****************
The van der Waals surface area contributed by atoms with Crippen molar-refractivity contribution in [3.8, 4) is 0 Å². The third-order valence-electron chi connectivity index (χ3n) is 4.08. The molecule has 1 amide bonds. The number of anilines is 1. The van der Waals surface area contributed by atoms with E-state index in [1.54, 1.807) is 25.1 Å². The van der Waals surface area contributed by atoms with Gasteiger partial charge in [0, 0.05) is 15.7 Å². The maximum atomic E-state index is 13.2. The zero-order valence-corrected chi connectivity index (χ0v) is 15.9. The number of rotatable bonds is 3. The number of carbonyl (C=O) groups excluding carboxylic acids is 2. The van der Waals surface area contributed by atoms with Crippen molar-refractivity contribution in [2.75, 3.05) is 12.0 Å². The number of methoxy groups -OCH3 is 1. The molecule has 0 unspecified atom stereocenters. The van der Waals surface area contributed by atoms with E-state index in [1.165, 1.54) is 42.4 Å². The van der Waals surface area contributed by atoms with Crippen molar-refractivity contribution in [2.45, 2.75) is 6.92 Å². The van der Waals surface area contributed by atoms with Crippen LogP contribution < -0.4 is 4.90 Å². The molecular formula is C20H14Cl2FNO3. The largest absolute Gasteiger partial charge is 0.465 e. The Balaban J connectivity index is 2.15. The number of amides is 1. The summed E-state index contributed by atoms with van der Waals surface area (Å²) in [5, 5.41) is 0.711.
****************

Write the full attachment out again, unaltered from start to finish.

The van der Waals surface area contributed by atoms with Crippen molar-refractivity contribution in [3.8, 4) is 0 Å². The third-order valence-electron chi connectivity index (χ3n) is 4.08. The molecule has 1 amide bonds. The number of anilines is 1. The van der Waals surface area contributed by atoms with E-state index in [1.54, 1.807) is 25.1 Å². The van der Waals surface area contributed by atoms with Gasteiger partial charge in [0, 0.05) is 15.7 Å². The maximum atomic E-state index is 13.2. The zero-order valence-corrected chi connectivity index (χ0v) is 15.9. The number of rotatable bonds is 3. The number of carbonyl (C=O) groups excluding carboxylic acids is 2. The van der Waals surface area contributed by atoms with Crippen molar-refractivity contribution in [2.75, 3.05) is 12.0 Å². The number of methoxy groups -OCH3 is 1. The molecule has 0 unspecified atom stereocenters. The van der Waals surface area contributed by atoms with E-state index in [1.165, 1.54) is 42.4 Å². The van der Waals surface area contributed by atoms with Crippen molar-refractivity contribution in [2.45, 2.75) is 6.92 Å². The van der Waals surface area contributed by atoms with Crippen LogP contribution < -0.4 is 4.90 Å². The molecular formula is C20H14Cl2FNO3. The largest absolute Gasteiger partial charge is 0.465 e. The Balaban J connectivity index is 2.15. The number of amides is 1. The summed E-state index contributed by atoms with van der Waals surface area (Å²) in [5, 5.41) is 0.711.